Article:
© Copyright 2011  Julianne Dodds
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Timber, Veneer and Plywood 1901 - 1969
Queensland Veneer
Plywood Board In May 1934, nine Queensland manufacturers founded the Queensland Veneer and Plywood Board.  In an attempt to control and limit the production of plywood during the years of over-supply when the Board was first established, members’ levies went to a Plant Purchase Account. Equipment was purchased by the Board and various items were sold to members. Part of the Mac’s plant was installed at the Manumbar Timber Company. In 1939 this organisation further developed into the Australian Plywood Board.
Deshon Street, Woolloongabba in 1946. The long building is the Queensland Veneer Company. On the right are the two bridges crossing Kingfisher Creek connecting Woolloongabba to Coorparoo. The larger bridge was built by Mac in 1920.
Queensland Veneer Company in Woolloongabba Although there was still about five million feet of softwood remaining at Mac’s Killarney sawmill he sold the equipment and the sawmill. He then put his efforts into his newly formed Queensland Veneer Company in Deshon Street, Woolloongabba which had begun operating about August 1935. [9]
North Queensland Veneer Company in Mareeba There was still abundant, suitable timber in Far North Queensland on the Atherton Tablelands. In 1936 Mac discussed re-opening Jamieson’s sawmill beside Granite Creek at Mareeba. Formerly known as Granite Sawmills, it had been derelict for a long period. The North Queensland Veneer Company Pty. Ltd. was set up on 27th August 1936 with a capital of £45,000. [10]  There were three shareholders, John McG. Williams, John Henry Bevan and Frank Stephen. Mac looked after the Brisbane side of the business, and Bevan and Stephen managed the Ravenshoe and Mareeba areas respectively. In the existing building they set up an electrically driven plant for the output of veneer, ply and also for flitching of logs and stumps.  A further shed, 60 feet square was erected and additional machinery was installed. On one occasion Mac joined the Bevan and the loggers working east of Mareeba around Ravenshoe. Camping out in the middle of Winter, he endured fleas, leeches and ticks - in between trips to the Ravenshoe Club Hotel. The new mill produced very high class veneer that found a ready market in the south. At its peak there were twenty-two employees, including three girls. Following the usual procedure, logs were first cut into quarters then boiled for two days and sliced into strips. After stacking and seasoning the timber was measured and cased ready for transport. The business was not making enough money even though stock was sent to Melbourne as quickly as possible to replenish their funds. Stephen had asked Mac to put more money into the business but, realising the veneer mill was not a success, Mac declined. Around June 1937 Mac sold out his shareholding to Bevan and ended his involvement with the Mareeba business. Two years later Frank Stephen took out proceedings against North Queensland Veneer Company Pty. Ltd. for alleged arrears of salary and for moneys paid and lent by him. Bevan was left with the company that went deeper into debt. In July 1941 winding up procedures were commenced and it took several years for the mill to be finally sold.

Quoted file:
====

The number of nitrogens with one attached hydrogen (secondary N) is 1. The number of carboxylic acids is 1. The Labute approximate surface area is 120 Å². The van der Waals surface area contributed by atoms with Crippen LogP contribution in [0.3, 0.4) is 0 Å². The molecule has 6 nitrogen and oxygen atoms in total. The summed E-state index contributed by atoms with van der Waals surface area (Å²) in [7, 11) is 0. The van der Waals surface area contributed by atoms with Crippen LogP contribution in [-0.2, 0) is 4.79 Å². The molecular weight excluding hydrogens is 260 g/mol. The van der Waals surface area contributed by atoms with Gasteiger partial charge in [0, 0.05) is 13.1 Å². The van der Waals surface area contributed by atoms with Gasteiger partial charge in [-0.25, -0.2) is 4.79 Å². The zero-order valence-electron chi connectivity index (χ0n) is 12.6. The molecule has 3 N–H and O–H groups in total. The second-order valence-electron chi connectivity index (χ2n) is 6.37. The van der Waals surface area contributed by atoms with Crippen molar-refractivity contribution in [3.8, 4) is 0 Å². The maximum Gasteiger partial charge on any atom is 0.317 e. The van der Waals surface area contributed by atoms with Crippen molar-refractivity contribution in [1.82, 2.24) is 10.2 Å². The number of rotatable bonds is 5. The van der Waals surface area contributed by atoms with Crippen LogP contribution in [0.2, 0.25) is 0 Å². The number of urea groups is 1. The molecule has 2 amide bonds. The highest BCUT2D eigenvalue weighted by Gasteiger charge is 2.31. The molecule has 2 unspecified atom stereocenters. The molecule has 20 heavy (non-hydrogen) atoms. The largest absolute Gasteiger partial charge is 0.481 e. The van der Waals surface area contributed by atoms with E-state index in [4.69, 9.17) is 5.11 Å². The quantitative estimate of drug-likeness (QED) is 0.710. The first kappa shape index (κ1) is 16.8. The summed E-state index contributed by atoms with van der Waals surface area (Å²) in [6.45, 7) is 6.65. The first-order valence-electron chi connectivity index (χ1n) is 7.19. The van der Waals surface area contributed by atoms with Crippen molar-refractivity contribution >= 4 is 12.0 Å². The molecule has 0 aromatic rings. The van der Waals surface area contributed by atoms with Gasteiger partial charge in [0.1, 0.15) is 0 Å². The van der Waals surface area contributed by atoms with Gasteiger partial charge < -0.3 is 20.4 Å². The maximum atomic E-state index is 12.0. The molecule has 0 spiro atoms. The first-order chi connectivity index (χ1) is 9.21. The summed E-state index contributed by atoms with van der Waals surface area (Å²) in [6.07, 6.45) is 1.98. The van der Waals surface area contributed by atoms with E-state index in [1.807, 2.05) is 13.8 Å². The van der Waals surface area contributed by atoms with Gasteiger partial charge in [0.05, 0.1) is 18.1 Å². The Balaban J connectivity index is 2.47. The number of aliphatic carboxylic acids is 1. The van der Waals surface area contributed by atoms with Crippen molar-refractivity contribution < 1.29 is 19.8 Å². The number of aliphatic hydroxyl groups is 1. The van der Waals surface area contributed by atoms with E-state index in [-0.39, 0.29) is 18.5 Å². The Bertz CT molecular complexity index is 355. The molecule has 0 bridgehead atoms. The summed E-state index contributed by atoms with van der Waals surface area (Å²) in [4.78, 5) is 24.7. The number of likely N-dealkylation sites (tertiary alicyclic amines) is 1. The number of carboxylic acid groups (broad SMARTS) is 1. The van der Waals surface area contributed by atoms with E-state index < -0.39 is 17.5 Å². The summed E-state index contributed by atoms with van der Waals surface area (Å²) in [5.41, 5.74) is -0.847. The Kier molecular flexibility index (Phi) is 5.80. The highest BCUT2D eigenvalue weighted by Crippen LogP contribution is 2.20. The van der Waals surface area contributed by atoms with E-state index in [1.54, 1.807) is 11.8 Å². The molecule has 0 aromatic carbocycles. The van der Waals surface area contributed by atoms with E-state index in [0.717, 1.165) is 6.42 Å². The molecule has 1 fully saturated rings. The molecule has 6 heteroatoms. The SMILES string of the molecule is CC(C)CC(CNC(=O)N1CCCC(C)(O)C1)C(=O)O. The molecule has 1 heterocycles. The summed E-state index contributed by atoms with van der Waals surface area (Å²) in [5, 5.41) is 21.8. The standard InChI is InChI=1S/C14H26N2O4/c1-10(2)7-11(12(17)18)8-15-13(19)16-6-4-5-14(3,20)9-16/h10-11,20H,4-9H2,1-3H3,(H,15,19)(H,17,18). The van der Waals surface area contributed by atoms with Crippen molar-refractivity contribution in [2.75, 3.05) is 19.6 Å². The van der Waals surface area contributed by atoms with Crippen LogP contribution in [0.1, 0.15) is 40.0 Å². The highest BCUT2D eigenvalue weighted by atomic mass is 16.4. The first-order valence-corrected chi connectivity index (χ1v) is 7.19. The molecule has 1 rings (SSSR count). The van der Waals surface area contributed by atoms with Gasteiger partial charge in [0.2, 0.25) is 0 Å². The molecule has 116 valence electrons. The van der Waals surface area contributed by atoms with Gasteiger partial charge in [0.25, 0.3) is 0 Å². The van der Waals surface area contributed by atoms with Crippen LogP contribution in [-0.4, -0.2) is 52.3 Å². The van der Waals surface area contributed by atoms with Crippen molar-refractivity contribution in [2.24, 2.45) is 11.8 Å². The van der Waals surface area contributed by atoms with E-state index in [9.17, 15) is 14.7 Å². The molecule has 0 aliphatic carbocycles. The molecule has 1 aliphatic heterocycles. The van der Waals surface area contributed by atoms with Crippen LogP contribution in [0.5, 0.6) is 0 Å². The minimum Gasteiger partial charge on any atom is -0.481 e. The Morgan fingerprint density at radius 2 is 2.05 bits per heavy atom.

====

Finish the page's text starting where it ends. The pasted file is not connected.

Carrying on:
Moulding a new career First rotary lathe in Brisbane Woolloongabba Mills Glue and logs from the country Expansion after The Great War Mac's men at the mills Largest plywood mill in Australia Timber resources The Great Depression Queensland Veneer Company World War II Retirement References